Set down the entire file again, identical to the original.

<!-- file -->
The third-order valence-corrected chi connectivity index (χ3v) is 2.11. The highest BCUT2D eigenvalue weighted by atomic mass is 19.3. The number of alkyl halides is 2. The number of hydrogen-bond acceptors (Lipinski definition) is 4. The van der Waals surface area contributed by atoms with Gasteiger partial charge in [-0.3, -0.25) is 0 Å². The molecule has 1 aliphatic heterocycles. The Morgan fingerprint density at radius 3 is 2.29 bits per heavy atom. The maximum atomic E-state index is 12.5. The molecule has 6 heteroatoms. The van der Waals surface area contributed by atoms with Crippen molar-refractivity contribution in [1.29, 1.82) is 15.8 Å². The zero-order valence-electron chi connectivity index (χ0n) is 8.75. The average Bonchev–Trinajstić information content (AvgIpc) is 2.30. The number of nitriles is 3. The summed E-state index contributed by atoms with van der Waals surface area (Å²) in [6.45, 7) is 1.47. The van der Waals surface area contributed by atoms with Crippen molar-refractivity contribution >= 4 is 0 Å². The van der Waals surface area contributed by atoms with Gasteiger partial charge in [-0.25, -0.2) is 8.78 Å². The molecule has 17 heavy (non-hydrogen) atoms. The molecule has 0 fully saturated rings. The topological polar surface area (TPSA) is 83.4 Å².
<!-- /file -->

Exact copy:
The third-order valence-corrected chi connectivity index (χ3v) is 2.11. The highest BCUT2D eigenvalue weighted by atomic mass is 19.3. The number of alkyl halides is 2. The number of hydrogen-bond acceptors (Lipinski definition) is 4. The van der Waals surface area contributed by atoms with Gasteiger partial charge in [-0.3, -0.25) is 0 Å². The molecule has 1 aliphatic heterocycles. The Morgan fingerprint density at radius 3 is 2.29 bits per heavy atom. The maximum atomic E-state index is 12.5. The molecule has 6 heteroatoms. The van der Waals surface area contributed by atoms with Crippen molar-refractivity contribution in [1.29, 1.82) is 15.8 Å². The zero-order valence-electron chi connectivity index (χ0n) is 8.75. The average Bonchev–Trinajstić information content (AvgIpc) is 2.30. The number of nitriles is 3. The summed E-state index contributed by atoms with van der Waals surface area (Å²) in [6.45, 7) is 1.47. The van der Waals surface area contributed by atoms with Crippen molar-refractivity contribution >= 4 is 0 Å². The van der Waals surface area contributed by atoms with Gasteiger partial charge in [-0.25, -0.2) is 8.78 Å². The molecule has 17 heavy (non-hydrogen) atoms. The molecule has 0 fully saturated rings. The topological polar surface area (TPSA) is 83.4 Å².